Probably most of us will never be honored to land on the moon. However, all is not lost. LifeShip wants, in a sense, to allow us to fly there, and basically our unique genome.
Representatives of the company say that thanks to their idea, every inhabitant of our planet, who has $ 99 on sale, can send to the natural satellite of our planet the most important part of themselves, in the form of DNA, and allow it to survive there for millions of years.
LifeShip wants to create a bank of human genomes on a foreign object in the event of a global disaster. On the surface of the moon, DNA samples will be safe, and when you need to replicate the human species, you’ll be able to use this genetic treasury of knowledge. Then scientists will use our DNA. This vision is supposed to be a great lure for customers and encourage them to take advantage of this interesting offer top web guides.
“People will be able to look up at the moon and feel connected to all life, and realize that they are part of Earth’s great history. It is possible that life came to Earth from deep in space. Perhaps we are now in a moment where we can sow our own lives at objects that are closest to us crossing the Solar System. “My company wants to make it possible for reasonable money,” said Ben Haldeman, LifeShip project promoter and founder of Planet Labs.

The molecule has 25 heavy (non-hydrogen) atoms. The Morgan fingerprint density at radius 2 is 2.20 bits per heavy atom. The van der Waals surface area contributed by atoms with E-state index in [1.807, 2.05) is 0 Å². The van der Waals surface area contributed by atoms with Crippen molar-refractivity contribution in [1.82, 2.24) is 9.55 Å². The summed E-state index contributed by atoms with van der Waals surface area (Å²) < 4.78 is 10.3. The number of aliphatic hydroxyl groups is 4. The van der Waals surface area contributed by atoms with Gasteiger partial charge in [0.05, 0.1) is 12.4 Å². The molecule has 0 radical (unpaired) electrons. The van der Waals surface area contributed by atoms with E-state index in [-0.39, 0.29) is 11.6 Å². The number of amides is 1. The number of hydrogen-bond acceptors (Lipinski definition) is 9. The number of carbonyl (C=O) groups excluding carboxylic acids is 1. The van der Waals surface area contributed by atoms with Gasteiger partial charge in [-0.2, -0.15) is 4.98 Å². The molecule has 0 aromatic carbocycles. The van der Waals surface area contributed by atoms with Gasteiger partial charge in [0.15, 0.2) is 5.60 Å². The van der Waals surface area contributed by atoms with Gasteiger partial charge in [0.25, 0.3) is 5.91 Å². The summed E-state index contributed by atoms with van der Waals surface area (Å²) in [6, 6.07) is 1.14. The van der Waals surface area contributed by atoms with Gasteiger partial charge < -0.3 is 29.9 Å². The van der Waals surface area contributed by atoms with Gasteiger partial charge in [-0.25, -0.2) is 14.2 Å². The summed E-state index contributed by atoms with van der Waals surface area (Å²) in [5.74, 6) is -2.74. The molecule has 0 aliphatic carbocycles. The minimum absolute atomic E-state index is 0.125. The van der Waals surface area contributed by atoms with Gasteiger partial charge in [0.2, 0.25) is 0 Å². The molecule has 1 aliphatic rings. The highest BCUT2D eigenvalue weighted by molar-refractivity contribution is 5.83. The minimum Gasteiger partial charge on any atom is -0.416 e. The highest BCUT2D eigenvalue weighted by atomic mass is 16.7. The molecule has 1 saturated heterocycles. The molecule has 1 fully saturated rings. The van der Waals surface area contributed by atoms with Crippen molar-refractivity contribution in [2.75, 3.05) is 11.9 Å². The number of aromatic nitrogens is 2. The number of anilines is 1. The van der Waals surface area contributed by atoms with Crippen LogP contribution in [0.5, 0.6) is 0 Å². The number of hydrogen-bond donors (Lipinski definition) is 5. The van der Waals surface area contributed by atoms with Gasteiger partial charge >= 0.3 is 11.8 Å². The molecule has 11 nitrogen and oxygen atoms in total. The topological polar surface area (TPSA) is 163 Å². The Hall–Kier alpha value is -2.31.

Each genome is to be placed in a special capsule and then embedded in amber, which will protect it against the extreme conditions on the surface of the Silver Globe. Into space, thousands of DNA samples will be taken aboard the lander, which will go there on top of the Falcon-9 rocket from SpaceX. The company plans to take off landers with capsules filled with genomes every six months.
This is not the first idea of this type. In April, a private Israeli lander called Beresheet crashed on the moon. On board were genome samples of 25 species of terrestrial creatures and hundreds of tardigrades, small invertebrates, which are considered alien life forms because they can survive in the most extreme conditions.